SoC:001 - Weapon Development
February 9, 2018
I’m starting a new segment on my blog that covers the ongoing work on Carbon, a.k.a. M E C H G A M E. In this first issue, we’re talking weapons.
I wanted to start doing more writing on my blog in an effort to keep myself writing, I suppose. Specifically on the game I've been talking about making for nearly, oh, two and a half years now. Yeesh. The good news is I'm actually working on it pretty consistently lately, so maybe writing these posts will help keep me excited to work on it.
Weapons are pretty critical in a game focused on piloting a giant car with legs that blows stuff up. I've messed with implementing weapons in the past, so fortunately jumping into this particular aspect of the project wasn't too terrifying. Still, I really want to make sure that the system I build is flexible enough to customize into lots and lots of weapons without being overly complicated. To start, I doodled up a general idea of what I thought the system would entail in my notebook.
I should probably say first that this was NOT the first thing I did when coming up with how to handle weapons. The first thing was
I've played a lot of shooters, especially older ones. If you too play (or make) them, you probably know weapons fall into one of two types: hitscan and projectiles. Every ranged weapon in every FPS (or any game with ranged weapons, really) falls into one of these two categories.
Hitscan weapons are the "faker" of the two. Technically, in the real world, all ranged weaponry send out some form of projectiles, be it bullets, rockets, potatoes, what have you. All of these projectiles move very fast, but some are so incredibly speedy that simulating them in a physics system for a game is very impractical. So, as with all things impractical in video games, we fake it. More specifically, we simulate these very fast projectiles with raycasts, aka hitscans. What this does is draw a line from point A to point B (in our case, from the barrel of the weapon to the point in space where our on-screen crosshairs are pointing), and the first item found intersecting that line is what got hit. This works great for things like rifles, machine guns, shotguns, pistols, rail guns, anything that fires bullets or projectiles that, while technically do take time to get from point A to B, seemingly travel instantaneously.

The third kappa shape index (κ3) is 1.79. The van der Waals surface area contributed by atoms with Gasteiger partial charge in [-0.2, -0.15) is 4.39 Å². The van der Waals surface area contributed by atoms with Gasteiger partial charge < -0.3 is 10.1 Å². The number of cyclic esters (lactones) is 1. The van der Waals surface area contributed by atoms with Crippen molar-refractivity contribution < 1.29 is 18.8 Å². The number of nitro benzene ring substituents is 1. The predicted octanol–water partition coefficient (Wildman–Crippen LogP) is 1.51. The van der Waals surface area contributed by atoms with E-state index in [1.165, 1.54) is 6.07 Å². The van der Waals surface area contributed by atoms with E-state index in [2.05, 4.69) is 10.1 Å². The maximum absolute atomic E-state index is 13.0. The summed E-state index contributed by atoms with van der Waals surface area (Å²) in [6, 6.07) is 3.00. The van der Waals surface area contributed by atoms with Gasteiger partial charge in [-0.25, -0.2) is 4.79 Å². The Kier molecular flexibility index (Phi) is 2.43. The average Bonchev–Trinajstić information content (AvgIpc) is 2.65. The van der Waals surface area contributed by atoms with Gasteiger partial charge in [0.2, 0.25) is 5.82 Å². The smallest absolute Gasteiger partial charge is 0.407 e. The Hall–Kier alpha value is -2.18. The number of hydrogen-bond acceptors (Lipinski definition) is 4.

Everything else that doesn't fit into the hitscan approach follows the more traditional projectile method. Stuff like rocket launchers, grenades, laser blasters (I'm looking at you, MechWarrior 2), or anything else you can think of where the weapon produces an object that travels at a rate visible to the naked eye. In games, these weapons typically spawn items at the end of the barrel that travel towards the point at which the on-screen crosshairs were pointing at the time of firing.
The whole point of splitting up weapons into these two categories is so that different weapons can then be designed using varied parameters instead of dedicated code. That is, all hitscan weapons operate in the same way, so by changing a few values like rate of fire and damage per shot you can have a wide variety of weapons that all use the exact same code. The same goes for projectile weapons - why write different code for rocket launchers, grenade launchers, monster launchers, etc. if they all basically do the same thing?
So, cool, the weapon types are abstracted. Done, right? Nope. Because some other things need to get split up too. And this is about where I started exploring new territory in my weapon coding adventure. Let's start with fire modes.
In my previous weapon control code projects, I usually just wrote two separate scripts, one for handling hitscan weapons and one for projectile weapons, and called it a day. But one thing that always bothered me about this was there was still a fair amount of rewritten code on both that did essentially the same thing. One of those things was handling firing modes. That is, how many rounds it fired while the fire button was held down, how many shots per round, how rapidly it fired, etc. At the time I just accepted this discomfort and moved on, but I'm all the wiser now and managed to split this out into it's own code through the magic of C# interfaces.
Interfaces are, essentially, templates for a type of object that you fill out later. The benefit of using them is any object that you create that implements an interface is guaranteed to have the same methods as another. For example, you could have an interface ICrushable that says you have to have a method Crush applied to any object implementing it. You apply it to a Can object and a Paper object, both of which have their own implementation of Crush. Later, you can make get all the objects you have with the ICrushable type and Crush them without worrying about the differences between Can and Paper.